Table in a restaurant

Chef Watch: Academy members break new ground

The latest updates from Young Chef members around the world.

As the hospitality industry reawakens from its pandemic slumber, Academy members are being recognised for their innovative approach to gastronomy, with some opening their very own restaurants and businesses.


Chef Watch is where you can keep track of the latest happenings from all corners of the globe — from media exposure, to new restaurant openings and exciting new projects.


Yasuhiro Fujio opens restaurant in Kyoto

Yasuhiro Fujio and Kamo River

Winner of the S.Pellegrino Young Chef Academy competition 2018, Yasuhiro Fujio, opened his very own restaurant, middle, in Kyoto in October.


Building on Fujio’s previous experience at Michelin-starred French restaurants La Cime in Osaka and Passage 53 in Paris, middle serves French cuisine along the city’s Kamo River, nestled within the Kyoto Botanical Gardens.

Describing the unique location, Fujio said, “It really is a nice and cosy area in Kyoto, up north close to Kitaoji station. While not far from Kyoto station (about 15 minutes away), [the restaurant] could be a nice getaway from the hectic [city].”


He added: “I feel so grateful to the people who have been supporting me over years ever since I started cooking… We will continue to move forward so that we can express our gratitude not only through words but also through the dishes we make, and to deliver emotions.”


Davide Marzullo reinvents the traditional Italian trattoria


A finalist for the S.Pellegrino Award for Social Responsibility 2019-2021, Davide Marzullo opened a contemporary trattoria in Italy’s Lombardy region in November. Housed in a co-working space in Lomazzo, halfway between Como and Milan, the aptly named Trattoria Contemporanea serves Italian classics with a modern twist.


The dining concept revolves around three core pillars: audacity, innovation and territory. The chef brings his personal culinary journey to the table, having worked in some of the world’s most renowned kitchens, including Hibiscus and The Connaught in London, The Market Place in Como and Noma in Copenhagen. Dishes display a mixture of technique and experimentation, as Marzullo applies his innovative approach to quality ingredients.


À la carte options such as risotto with marrow and citrus, and baccalà (cod) with celery and celeriac are complimented by a four- and six-course degustation menu where diners ‘discover the creative impulses’ of Marzullo and his team of young chefs.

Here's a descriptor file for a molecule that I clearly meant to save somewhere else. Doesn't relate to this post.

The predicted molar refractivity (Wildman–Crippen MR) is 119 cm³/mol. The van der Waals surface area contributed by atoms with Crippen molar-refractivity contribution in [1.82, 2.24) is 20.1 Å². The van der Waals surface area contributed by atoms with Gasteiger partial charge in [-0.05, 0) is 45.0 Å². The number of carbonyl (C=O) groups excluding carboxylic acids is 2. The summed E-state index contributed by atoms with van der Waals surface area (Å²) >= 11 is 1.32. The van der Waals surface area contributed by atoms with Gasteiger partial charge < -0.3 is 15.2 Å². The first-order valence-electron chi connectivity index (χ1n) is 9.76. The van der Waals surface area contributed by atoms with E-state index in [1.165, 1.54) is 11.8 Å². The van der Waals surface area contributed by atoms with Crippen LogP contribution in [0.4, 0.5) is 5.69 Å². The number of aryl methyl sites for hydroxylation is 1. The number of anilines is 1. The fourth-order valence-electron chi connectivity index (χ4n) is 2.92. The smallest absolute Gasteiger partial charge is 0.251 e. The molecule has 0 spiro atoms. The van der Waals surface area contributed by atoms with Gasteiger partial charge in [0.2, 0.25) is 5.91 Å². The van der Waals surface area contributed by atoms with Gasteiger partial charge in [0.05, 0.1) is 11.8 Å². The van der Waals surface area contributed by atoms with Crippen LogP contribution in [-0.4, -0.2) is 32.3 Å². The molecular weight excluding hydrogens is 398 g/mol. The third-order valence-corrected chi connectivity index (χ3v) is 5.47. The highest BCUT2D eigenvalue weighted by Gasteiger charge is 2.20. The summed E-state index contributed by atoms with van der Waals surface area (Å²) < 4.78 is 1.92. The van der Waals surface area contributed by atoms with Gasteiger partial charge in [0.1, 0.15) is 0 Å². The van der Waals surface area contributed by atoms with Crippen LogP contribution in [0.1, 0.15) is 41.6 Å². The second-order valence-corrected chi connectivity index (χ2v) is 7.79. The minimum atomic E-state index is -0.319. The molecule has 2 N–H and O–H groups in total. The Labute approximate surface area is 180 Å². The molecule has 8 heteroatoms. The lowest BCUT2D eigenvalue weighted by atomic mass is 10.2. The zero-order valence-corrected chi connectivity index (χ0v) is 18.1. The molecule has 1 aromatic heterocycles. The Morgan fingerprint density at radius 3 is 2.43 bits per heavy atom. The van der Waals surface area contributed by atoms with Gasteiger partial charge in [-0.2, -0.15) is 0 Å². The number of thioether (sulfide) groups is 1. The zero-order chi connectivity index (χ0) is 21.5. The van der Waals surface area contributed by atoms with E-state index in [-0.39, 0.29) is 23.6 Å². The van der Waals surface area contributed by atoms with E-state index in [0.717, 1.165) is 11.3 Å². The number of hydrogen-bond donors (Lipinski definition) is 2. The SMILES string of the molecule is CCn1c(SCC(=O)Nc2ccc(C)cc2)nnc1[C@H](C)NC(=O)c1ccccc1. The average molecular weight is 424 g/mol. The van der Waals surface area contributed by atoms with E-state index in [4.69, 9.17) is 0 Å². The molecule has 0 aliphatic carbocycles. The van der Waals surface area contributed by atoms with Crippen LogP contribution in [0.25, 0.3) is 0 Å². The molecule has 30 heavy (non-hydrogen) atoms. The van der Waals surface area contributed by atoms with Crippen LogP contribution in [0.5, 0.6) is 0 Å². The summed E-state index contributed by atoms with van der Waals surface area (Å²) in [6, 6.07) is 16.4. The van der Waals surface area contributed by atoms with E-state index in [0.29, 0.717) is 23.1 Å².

Elio Xicum Cobá elevates Mayan culinary heritage


Chef Elio Xicum Cobá, a finalist in this year's Fine Dining Lovers Food for Thought Award, has been profiled in Yucatan Today magazine as a young chef on a mission: to empower indigenous peoples through his food and shine a light on Yucatecan cuisine. He also strives to give greater visibility to local communities and producers — in fact, most of his dishes have first and last names that represent a person involved in their creation, like Juan, El Pescador (Juan, The Fisherman), and La Dama de La Miel (The Honey Lady).


Cobá was born and raised in Chumayel, a small town near Maní, Mexico. In the article, he shares how his childhood has inspired his culinary philosophy, and why storytelling is an integral part of gastronomy.


Jose Lorenzo Morales rises to the challenge during lockdown


Based in Melbourne, Australia, S.Pellegrino Young Chef Academy finalist 2019-2021 for the Pacific region, Jose Lorenzo Morales, endured six lockdowns and more than 260 days under restrictions during the pandemic. The city’s once thriving restaurant scene was silenced for nearly nine months, and as a result many chefs, including Morales, found themselves without work.


It was during this time that Morales, together with his partner Yanna Hermoso, also a chef, launched an online bakery, Alsa Bakers, to share their Filipino heritage with their adopted hometown.


Alsa in Tagalog means ‘rise’”, Morales explained. “We bake Filipino goods where we’re able to express authenticity of our cuisine and at the same time creating our own perception to further it through using abundant and seasonal ingredients in Australia.


“Filipino food is not yet very well known here in Melbourne — so we wanted to take this opportunity and share with other cultures the diversity of our flavours and let them experience our childhood in the Philippines with every bite they have of our products.”


The online business, based largely on Instagram, delivers baked goods like pan de coco (coconut bread) and piaya (unleavened flatbread) across West Melbourne. Morales describes the business as a ‘side hustle’ and recently returned to the professional kitchen as chef de partie at Omnia Bistro.


Previous Article Change Article Next Article